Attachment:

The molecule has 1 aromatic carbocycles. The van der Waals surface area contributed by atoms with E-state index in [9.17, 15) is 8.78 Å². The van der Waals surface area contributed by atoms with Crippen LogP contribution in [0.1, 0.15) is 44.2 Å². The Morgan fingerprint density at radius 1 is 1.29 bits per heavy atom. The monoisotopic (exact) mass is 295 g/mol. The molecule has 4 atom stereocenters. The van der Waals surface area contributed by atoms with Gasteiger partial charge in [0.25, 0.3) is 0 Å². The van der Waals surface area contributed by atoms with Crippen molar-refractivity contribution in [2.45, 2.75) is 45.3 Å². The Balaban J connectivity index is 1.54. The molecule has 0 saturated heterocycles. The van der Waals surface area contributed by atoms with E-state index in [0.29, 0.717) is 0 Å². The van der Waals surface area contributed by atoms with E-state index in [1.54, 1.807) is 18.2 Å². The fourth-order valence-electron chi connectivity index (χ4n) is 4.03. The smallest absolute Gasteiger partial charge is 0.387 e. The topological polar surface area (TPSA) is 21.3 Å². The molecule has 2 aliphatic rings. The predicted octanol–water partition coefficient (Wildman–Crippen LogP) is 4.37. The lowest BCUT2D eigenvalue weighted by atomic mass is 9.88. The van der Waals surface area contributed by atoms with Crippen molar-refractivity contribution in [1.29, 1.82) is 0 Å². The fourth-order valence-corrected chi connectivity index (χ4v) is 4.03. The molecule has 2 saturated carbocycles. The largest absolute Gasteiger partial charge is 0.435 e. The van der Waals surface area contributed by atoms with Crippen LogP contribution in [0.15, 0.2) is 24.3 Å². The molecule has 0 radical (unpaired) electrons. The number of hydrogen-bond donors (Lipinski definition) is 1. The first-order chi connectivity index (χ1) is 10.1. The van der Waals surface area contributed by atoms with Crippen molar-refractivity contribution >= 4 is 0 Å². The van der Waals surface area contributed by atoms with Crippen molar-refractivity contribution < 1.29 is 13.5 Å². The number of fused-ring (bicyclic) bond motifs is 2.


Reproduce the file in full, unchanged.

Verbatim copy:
The molecule has 1 aromatic carbocycles. The van der Waals surface area contributed by atoms with E-state index in [9.17, 15) is 8.78 Å². The van der Waals surface area contributed by atoms with Crippen LogP contribution in [0.1, 0.15) is 44.2 Å². The Morgan fingerprint density at radius 1 is 1.29 bits per heavy atom. The monoisotopic (exact) mass is 295 g/mol. The molecule has 4 atom stereocenters. The van der Waals surface area contributed by atoms with Gasteiger partial charge in [0.25, 0.3) is 0 Å². The van der Waals surface area contributed by atoms with Crippen molar-refractivity contribution in [2.45, 2.75) is 45.3 Å². The Balaban J connectivity index is 1.54. The molecule has 0 saturated heterocycles. The van der Waals surface area contributed by atoms with E-state index in [0.29, 0.717) is 0 Å². The van der Waals surface area contributed by atoms with E-state index in [1.54, 1.807) is 18.2 Å². The fourth-order valence-electron chi connectivity index (χ4n) is 4.03. The smallest absolute Gasteiger partial charge is 0.387 e. The topological polar surface area (TPSA) is 21.3 Å². The molecule has 2 aliphatic rings. The predicted octanol–water partition coefficient (Wildman–Crippen LogP) is 4.37. The lowest BCUT2D eigenvalue weighted by atomic mass is 9.88. The van der Waals surface area contributed by atoms with Crippen molar-refractivity contribution in [1.29, 1.82) is 0 Å². The fourth-order valence-corrected chi connectivity index (χ4v) is 4.03. The molecule has 2 saturated carbocycles. The largest absolute Gasteiger partial charge is 0.435 e. The van der Waals surface area contributed by atoms with Crippen LogP contribution in [0.15, 0.2) is 24.3 Å². The molecule has 0 radical (unpaired) electrons. The number of hydrogen-bond donors (Lipinski definition) is 1. The first-order chi connectivity index (χ1) is 10.1. The van der Waals surface area contributed by atoms with Crippen molar-refractivity contribution >= 4 is 0 Å². The van der Waals surface area contributed by atoms with Crippen molar-refractivity contribution < 1.29 is 13.5 Å². The number of fused-ring (bicyclic) bond motifs is 2.